Metro Xola is named for the long avenue that begins here and runs west across the neighborhoods of Alamos II, through the Narvarte neighborhoods (II, III, & IV). It continues across Del Valle to Insurgentes Sur. Perhaps fittingly, the avenue assumes the name “Ohio” for a few blocks in Colonia Napoles. Much easier, from the Calzada de Tlalpan, running east, it’s called Napoleon in the Colonia Moderna.
Unfortunately, very few Mexico City residents ever ask what the name could mean. The origin is therefore disputed. The Metro system tells us that an old ranch named for the Sola family came to be pronounced as though it were written Schola. Impatient Mexican speakers may have later changed it to the “X” spelling to give the word its present pronunciation, i.e.; shola.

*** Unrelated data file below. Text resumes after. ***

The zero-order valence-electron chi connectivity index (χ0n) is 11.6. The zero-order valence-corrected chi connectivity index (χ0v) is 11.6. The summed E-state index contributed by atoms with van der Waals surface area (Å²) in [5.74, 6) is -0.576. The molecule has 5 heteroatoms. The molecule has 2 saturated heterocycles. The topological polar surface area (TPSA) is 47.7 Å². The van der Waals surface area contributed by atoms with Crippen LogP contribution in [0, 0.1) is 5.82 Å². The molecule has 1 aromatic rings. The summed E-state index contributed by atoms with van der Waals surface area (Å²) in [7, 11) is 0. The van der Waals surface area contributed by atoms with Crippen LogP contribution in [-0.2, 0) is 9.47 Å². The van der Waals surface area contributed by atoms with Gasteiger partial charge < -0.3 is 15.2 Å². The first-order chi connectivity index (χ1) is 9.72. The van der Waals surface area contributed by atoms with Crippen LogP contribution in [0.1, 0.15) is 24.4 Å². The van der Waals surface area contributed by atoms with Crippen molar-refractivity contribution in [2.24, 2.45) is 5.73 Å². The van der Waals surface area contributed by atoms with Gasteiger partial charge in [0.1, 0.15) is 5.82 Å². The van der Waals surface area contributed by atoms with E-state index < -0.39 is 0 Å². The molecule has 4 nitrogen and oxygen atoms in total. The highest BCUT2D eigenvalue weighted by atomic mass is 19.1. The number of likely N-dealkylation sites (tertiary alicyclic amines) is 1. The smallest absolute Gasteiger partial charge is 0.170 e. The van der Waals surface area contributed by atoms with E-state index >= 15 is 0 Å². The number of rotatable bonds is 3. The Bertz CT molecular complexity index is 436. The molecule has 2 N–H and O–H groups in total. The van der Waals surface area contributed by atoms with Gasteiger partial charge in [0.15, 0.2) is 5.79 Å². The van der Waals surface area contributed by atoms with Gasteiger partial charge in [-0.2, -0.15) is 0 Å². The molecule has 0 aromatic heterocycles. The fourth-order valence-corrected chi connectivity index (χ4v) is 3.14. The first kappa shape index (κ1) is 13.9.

The Metro system does not point out that the word may also derive from the Náhuatl word Xolotl. This means “monster,” or “clown.” The word forms the basis of guajolote (turkey), and axolote, the amphibious mascot of Xochimilco. Xola may therefore refer to a turkey hen, too.
The Metro Xola station logo recalls a home at Calzada de Tlapan, number 652. In 1920, the owner of the home had a palm tree shipped from Guadalajara. The tree grew so tall that it soon became a neighborhood landmark. Palm trees thereafter lined the median strip of the Avenida Xola for many years in the 20th century.
The heart of la Magdalena, the market's a great place to eat in a classic mountain town.
As park's go, few are as dramatically set-off by a single mural like this one.
Metro La Raza has been defined, like its entire neighborhood, by a curious monument just to the south.
A little known station, this one is actually more of a landmark than you might think.